The folks at the Carney Sandoe blog published a post today summarizing what we know about the changes in the tax code that will permit families to pay K-12 independent school tuition using funds drawn from 529 plans. Funds from 529s were heretofore restricted to higher ed expenditures, so this is a significant change. I learned something new from the CSA post, namely that certain individual states have write their own regulations that forbid this expansion of 529 expenditures; New York and Illinois for example. (Yes, this is a politicized red state/blue state matter, but the CSA blog post eschews that angle.)

A lot has been written about all of the problems with this change to 529s, and I won’t repeat it all here. (See Ron Lieber in the NYTimes, here.) While the pundits and analysts agree that this change is mostly a windfall for the wealthy, I haven’t seen enough written about the damage it may do to middle class families trying to save for college.

When I opened a 529 two years ago after the birth of my son, the rules of the game were clear: the money I accrued in the account wouldn’t be touched until he began college. I made calculations regarding how much I would need to save per year based on assumed rates of return on investment and inflation in college tuition. Now that math is under assault.

If my wife and I choose to send our son to independent school at any point in his K-12 years, that school may make financial aid calculations based on an expectation that we will draw upon the funds in our 529 to pay their tuition bill. The more successfully we save for our son’s college education, the more bloated and enticing a pinata our 529 will become for that independent school! Will this force middle class families to abandon the idea of sending their kids to independent schools? The change in the tax code appears on the surface to be a life raft for independent schools that are currently struggling to meet their revenue targets, but what if it has the opposite effect and reduces their admissions funnels?

There simply isn’t enough money to go around in middle class families’ budgets to fund a 529 that will be drawn upon for K-12 and higher ed expenses. College is mostly unaffordable for middle class families now, but the one thing that disciplined savers have going for them is the power of the tax-sheltered compounding inside the 529 that can, if they are lucky, exceed the growth rate of college tuition by a few percentage points over the course of two decades of saving. That will, if one doesn’t bungle one’s asset allocation and get stung by bad timing in the economic cycle, close some of the gap and help one pay for college. If money is being leeched out by K-12 tuition along the way, it won’t be invested long enough to allow the market to do its thing. Yes, it makes sense for anyone making K-12 tuition payments to cycle that cash through the 529, even if just for the minimum amount of time required to get the tax benefit. I worry that financially unsophisticated families without tax advisers won’t be able to handle the extra complexity this brings to their lives, which returns us to the conclusion that this change in the tax code is really just going to benefit the wealthy.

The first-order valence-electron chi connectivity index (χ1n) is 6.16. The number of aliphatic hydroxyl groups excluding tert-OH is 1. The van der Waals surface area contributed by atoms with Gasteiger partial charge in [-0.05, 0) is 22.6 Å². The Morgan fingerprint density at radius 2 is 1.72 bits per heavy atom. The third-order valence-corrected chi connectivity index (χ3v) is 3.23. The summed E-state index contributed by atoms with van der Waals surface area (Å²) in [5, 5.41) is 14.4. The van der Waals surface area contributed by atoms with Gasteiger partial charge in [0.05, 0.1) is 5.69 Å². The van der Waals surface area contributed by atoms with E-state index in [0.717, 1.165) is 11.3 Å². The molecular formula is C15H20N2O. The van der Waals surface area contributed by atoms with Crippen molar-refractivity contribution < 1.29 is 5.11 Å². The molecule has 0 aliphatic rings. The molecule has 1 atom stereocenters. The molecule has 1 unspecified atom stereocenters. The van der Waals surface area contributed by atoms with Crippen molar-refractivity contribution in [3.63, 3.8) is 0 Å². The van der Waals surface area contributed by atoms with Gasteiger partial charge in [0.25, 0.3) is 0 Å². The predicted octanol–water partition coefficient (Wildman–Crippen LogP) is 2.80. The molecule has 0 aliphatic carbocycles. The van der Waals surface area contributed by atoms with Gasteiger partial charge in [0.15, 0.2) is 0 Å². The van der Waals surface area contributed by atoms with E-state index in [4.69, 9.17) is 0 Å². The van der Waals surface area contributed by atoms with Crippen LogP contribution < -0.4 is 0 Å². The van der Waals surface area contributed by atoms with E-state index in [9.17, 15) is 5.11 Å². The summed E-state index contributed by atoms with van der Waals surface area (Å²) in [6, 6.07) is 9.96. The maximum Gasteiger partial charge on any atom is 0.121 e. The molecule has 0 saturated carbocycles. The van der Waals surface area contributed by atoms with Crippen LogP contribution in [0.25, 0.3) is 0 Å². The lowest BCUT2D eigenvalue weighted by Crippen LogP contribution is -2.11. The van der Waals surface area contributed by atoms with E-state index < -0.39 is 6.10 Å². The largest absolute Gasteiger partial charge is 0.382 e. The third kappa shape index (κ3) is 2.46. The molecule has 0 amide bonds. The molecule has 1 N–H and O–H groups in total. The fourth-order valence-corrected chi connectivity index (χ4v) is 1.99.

Addendum to “Initial Strategic Planning Thoughts”

I ended my last post about our strategic planning process with a concern that we might overreact to the perceived threats to our students that come from addictive mobile devices and social media. My argument was that this problem is tactical, not strategic, and that the tech companies and government regulators will address it. Sure enough, the big business news today is that a well-known activist hedge fund (Jana Partners) and others are applying pressure on Apple to improve parental controls so that parents can limit screen time and protect their children online. And Apple didn’t wait long to issue a response; they say improved parental controls are already in the works and on the way. Therefore, I’m sticking to my argument: our strategic plan shouldn’t overreact to fears about technology at the expense of innovative curricular/pedagogical goals.

Initial Strategic Planning Thoughts

We began our strategic planning process today with a brainstorming session for the full faculty and staff. I thought it would be valuable to capture my thoughts on my blog before we get too much farther down the road and my initial, personal reactions lose their freshness. It will be fun to look back at the final strategic plan (next year?) and see how much of it corresponds to my initial ideas.

We were prompted to keep our thinking at the 10,000 ft. level in our morning group brainstorming sessions. Candidly, I agree with Susan Cain that brainstorming doesn’t work — especially group brainstorming — but I enjoyed listening to my thoughtful colleagues’ visions regarding the school they’d like us to become.

A metaphor that our facilitator was asked to share with us before we began: We are going to make a masterpiece, and today’s activity is equivalent to gathering the paint. I have problems with this metaphor because it suggests that, once the strategic plan is complete, and once the school changes to become the school described in that plan, the masterpiece is finished and the school will cease to need to evolve. Clearly, schools in the 21st century need to practice deftness and embrace ongoing change. They need permanent adaptability to rise to the challenge of what Rita Gunther McGrath has called “the end of competitive advantage.”